A mechanism for strengthening national carbon reduction targets every five years is likely. Presidents Xi Jinping and Barack Obama agreed when they met in September to support such an approach, calling for COP21 to establish reporting and accountability that would strengthen emission reduction targets over time.

That, along with some concrete steps towards mobilizing financial and technical resources to assist the power countries to develop sustainable low-carbon and climate resilient economies would be achievement enough in Paris.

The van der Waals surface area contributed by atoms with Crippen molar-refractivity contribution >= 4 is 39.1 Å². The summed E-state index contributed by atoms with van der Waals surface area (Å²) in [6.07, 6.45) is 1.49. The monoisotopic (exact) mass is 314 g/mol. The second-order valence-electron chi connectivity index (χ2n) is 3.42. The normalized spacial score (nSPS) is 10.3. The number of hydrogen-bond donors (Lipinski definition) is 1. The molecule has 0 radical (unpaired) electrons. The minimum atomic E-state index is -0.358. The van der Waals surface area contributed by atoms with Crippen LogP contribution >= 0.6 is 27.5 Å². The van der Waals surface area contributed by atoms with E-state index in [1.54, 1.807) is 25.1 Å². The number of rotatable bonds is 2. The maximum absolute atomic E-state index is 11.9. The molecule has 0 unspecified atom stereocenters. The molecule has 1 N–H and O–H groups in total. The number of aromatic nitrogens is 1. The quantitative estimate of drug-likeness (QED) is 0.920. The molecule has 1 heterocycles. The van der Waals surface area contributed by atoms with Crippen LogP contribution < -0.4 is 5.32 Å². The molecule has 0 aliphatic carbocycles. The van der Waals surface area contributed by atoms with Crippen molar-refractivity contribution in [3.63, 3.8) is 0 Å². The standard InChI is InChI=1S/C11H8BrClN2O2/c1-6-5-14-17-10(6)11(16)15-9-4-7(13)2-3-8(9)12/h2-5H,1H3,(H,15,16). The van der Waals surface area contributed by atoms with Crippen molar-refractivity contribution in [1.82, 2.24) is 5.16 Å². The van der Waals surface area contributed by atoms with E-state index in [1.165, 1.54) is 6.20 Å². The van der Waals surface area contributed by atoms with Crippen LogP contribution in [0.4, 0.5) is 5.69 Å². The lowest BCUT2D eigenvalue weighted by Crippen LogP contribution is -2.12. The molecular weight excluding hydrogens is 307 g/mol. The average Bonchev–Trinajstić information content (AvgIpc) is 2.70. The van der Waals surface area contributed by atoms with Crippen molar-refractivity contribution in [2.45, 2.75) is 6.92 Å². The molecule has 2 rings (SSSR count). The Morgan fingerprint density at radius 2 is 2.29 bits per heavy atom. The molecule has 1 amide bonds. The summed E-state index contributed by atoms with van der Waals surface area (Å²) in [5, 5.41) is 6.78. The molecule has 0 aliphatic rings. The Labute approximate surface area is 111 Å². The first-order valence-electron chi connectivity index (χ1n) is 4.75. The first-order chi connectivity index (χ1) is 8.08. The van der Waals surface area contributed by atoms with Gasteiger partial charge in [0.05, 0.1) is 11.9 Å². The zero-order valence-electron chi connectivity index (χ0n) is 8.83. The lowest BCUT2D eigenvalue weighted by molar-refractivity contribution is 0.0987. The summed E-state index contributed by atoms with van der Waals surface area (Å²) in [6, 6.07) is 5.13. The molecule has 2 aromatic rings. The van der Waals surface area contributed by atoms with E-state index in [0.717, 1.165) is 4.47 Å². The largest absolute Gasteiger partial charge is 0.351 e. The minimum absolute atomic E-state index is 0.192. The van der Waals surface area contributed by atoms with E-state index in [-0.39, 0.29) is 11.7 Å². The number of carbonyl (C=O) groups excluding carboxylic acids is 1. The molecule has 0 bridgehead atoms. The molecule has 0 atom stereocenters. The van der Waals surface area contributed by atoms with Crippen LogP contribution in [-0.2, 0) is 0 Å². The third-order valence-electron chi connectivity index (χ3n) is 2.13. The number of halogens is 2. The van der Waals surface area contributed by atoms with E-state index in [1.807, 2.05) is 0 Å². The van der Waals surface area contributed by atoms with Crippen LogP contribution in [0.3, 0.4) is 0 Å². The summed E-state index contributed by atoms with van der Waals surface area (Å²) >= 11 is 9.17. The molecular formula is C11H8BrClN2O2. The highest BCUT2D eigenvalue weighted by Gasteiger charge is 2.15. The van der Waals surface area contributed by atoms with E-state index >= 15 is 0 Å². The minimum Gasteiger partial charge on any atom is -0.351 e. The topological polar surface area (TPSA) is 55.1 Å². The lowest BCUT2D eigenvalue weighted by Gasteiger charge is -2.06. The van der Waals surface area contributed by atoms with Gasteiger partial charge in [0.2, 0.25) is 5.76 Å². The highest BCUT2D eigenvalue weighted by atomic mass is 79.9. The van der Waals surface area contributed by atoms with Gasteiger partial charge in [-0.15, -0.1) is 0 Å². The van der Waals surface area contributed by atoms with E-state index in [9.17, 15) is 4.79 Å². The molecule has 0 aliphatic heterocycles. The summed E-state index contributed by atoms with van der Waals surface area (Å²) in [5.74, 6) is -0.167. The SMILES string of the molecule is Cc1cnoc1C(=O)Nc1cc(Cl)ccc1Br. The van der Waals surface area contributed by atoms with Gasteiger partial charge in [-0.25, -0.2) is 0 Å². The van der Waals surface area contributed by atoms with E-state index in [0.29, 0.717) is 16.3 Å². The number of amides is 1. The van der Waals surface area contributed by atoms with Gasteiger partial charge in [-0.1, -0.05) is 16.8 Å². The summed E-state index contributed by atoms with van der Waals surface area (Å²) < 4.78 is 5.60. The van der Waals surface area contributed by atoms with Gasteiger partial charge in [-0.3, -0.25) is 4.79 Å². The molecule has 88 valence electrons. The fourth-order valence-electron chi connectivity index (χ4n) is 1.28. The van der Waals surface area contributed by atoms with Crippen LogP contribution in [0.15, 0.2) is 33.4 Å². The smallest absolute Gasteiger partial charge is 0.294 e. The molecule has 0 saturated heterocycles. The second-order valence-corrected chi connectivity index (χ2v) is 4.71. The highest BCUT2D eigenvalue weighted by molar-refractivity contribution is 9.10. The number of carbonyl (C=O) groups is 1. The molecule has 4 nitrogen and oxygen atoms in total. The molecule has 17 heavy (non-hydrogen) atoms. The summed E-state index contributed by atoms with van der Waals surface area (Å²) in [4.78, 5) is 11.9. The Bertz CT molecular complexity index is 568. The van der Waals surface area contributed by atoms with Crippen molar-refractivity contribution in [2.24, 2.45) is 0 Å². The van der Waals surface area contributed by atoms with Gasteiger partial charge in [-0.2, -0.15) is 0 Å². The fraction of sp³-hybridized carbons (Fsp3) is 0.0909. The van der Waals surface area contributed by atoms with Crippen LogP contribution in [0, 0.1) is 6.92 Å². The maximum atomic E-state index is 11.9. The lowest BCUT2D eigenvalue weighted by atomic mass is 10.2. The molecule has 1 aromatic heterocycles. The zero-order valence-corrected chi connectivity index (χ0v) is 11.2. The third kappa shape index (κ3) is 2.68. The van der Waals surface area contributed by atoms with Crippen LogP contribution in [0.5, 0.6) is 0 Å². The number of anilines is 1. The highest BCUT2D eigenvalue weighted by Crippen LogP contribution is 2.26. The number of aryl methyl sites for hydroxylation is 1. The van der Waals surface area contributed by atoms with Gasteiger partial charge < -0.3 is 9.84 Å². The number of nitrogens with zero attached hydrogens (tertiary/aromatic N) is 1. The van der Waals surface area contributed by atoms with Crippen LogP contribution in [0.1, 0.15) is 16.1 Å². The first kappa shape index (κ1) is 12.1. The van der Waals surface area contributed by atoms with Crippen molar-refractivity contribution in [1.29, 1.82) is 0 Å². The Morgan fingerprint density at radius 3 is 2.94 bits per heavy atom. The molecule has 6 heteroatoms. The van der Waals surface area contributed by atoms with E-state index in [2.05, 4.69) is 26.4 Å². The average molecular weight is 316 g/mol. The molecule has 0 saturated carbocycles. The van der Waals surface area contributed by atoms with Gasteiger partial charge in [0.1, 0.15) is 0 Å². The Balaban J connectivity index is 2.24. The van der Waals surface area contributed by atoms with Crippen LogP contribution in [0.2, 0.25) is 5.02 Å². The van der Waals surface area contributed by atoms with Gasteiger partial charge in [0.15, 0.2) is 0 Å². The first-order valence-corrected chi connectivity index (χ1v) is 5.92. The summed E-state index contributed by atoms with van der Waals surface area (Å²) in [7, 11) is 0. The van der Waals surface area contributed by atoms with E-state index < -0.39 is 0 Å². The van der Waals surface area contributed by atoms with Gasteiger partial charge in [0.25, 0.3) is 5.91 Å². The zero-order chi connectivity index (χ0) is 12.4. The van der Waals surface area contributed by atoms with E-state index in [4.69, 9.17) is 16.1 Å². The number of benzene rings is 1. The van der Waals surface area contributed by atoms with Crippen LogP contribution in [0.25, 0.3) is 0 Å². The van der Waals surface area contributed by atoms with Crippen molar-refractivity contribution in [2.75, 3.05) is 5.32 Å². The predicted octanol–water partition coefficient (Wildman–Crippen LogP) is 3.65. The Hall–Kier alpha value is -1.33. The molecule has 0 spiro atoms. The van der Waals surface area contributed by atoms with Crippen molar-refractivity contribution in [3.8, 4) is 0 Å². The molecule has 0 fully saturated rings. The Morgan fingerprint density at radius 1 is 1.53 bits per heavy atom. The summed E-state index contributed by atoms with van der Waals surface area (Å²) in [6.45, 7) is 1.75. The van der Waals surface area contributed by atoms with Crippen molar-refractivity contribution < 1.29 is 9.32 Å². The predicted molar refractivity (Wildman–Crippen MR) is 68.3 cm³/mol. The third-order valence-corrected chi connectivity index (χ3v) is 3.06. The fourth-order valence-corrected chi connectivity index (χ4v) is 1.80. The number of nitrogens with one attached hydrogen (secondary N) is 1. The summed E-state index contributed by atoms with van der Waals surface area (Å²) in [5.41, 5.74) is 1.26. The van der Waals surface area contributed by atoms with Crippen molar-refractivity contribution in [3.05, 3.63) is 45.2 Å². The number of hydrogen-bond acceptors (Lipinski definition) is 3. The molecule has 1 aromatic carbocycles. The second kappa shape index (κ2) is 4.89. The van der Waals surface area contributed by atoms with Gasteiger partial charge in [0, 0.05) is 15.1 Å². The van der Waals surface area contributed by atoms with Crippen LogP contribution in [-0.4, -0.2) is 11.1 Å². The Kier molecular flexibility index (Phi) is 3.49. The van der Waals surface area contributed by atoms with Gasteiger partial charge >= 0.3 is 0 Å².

These outcomes would give Beijing plenty of advantages. It would get flexibility in recalibrating its tough 2030 domestic emissions targets and constrain Western efforts to impose a World Bank IFC-type private-sector financing model on climate mitigation.

At the same time, it would be free to expand its bilateral climate lending channels such as its South-South Climate Fund. Through its other burgeoning channels such as the Asian Infrastructure Investment Bank, the BRICS’ development bank, and its Silk Road Fund, it can position itself as a key player in global low-carbon investment through its overseas infrastructure and project finance.

With that would come another broad, long-term ratcheting up of Beijing’s global clout, and especially if the next U.S. administration is a more isolationist and climate-change-rejecting Republican one.